Warning: Slight Spoilers For Fantastic Beasts: The Crimes of Grindelwald.
Jude Law has a thing or two to say about gay representation in film.
The latest Wizarding World film is out and many reviews say it’s a letdown. This includes the review from Instinct’s own Samuel Murrian.
One thing that many are complaining about is the lack of commentary or acknowledgement of Dumbledore’s (played by Jude Law) sexuality.
But while speaking to the New York Times, Law says that Dumbledore’s sexuality was never the real focus of the film.
“This film is not about his homosexuality, nor does his sexuality define him. But that relationship is certainly a defining element of who he is and what he’s about. I also don’t think he’s someone who has given his heart or his soul to many people. The aftermath of their relationship left him reeling, and he’s packed his heart in ice, to be honest, and no one’s quite thawed it.”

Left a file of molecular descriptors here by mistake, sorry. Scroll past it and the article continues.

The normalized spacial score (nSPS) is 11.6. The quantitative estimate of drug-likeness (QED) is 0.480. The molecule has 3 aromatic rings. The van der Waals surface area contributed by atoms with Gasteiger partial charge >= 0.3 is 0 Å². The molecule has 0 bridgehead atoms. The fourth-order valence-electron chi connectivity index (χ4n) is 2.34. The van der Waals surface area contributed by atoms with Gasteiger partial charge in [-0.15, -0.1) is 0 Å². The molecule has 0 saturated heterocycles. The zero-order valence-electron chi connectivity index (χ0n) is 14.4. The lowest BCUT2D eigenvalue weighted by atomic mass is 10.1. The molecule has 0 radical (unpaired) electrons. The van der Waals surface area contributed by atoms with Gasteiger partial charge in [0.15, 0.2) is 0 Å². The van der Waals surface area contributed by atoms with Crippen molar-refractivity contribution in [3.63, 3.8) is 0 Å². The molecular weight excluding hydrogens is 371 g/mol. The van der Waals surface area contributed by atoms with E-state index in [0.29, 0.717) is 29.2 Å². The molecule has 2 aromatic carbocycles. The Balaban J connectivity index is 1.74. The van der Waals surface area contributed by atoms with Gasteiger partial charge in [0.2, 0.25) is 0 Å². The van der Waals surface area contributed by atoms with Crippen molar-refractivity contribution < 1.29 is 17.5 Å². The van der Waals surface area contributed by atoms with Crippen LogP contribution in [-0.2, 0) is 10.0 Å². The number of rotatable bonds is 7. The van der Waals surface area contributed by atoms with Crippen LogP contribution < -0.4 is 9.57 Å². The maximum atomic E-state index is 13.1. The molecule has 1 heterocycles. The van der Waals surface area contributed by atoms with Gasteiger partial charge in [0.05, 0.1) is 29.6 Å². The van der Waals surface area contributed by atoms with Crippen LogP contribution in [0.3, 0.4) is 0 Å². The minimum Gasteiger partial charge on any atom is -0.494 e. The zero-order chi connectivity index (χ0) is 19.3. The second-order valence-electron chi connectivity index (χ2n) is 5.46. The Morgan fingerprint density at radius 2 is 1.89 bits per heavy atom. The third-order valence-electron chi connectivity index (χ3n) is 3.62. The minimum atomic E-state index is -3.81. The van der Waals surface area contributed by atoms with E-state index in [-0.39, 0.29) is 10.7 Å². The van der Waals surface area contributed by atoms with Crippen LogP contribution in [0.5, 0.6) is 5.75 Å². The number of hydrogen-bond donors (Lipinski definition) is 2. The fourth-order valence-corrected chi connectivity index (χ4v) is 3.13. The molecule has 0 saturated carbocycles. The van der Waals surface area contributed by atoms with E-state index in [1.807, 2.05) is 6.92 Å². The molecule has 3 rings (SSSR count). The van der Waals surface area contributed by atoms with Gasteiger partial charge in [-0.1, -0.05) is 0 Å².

Then, the New York Times asked Law if he thinks the world is ready for a gay children’s icon, to which replied:
“I think the world is ready for it, and if it isn’t, it bloody well should be.”
While talking to Indie Wire last month, openly queer actor Ezra Miller also shared his thoughts on the Dumbledore controversy. He says the character’s queerness is extremely explicit.
“It’s a funny idea to me that every form of representation has to look the same,” Miller said. “For me, personally, I find Dumbledore’s queerness extremely explicit in this film. I mean, all around. He sees Grindelwald, his young lover who’s the love of his life; he sees him in the Mirror of Erised. What does the Mirror of Erised show you? Nothing more than the most desperate desire of your heart. If that’s not explicitly gay, I don’t know what is.”
“People have to also take a moment and acknowledge the gift that Jo Rowling gave us,” he said. “[She wrote] one of the greatest characters in literary history, one of the most beloved characters across the whole spectrum of civil society…and then, at the end of writing that series, was like, ‘Oh, yeah, and he’s gay. What? Step to me.’ She is forever a god for that.”
What do you all think? Have you seen the film yet? Do you think there’s enough representation and acknowledgement of Dumbledore’s past and sexuality? If not, what were you hoping to see?
If you haven’t seen the film yet, Fantastic Beats: The Crimes of Grindelwald is out now.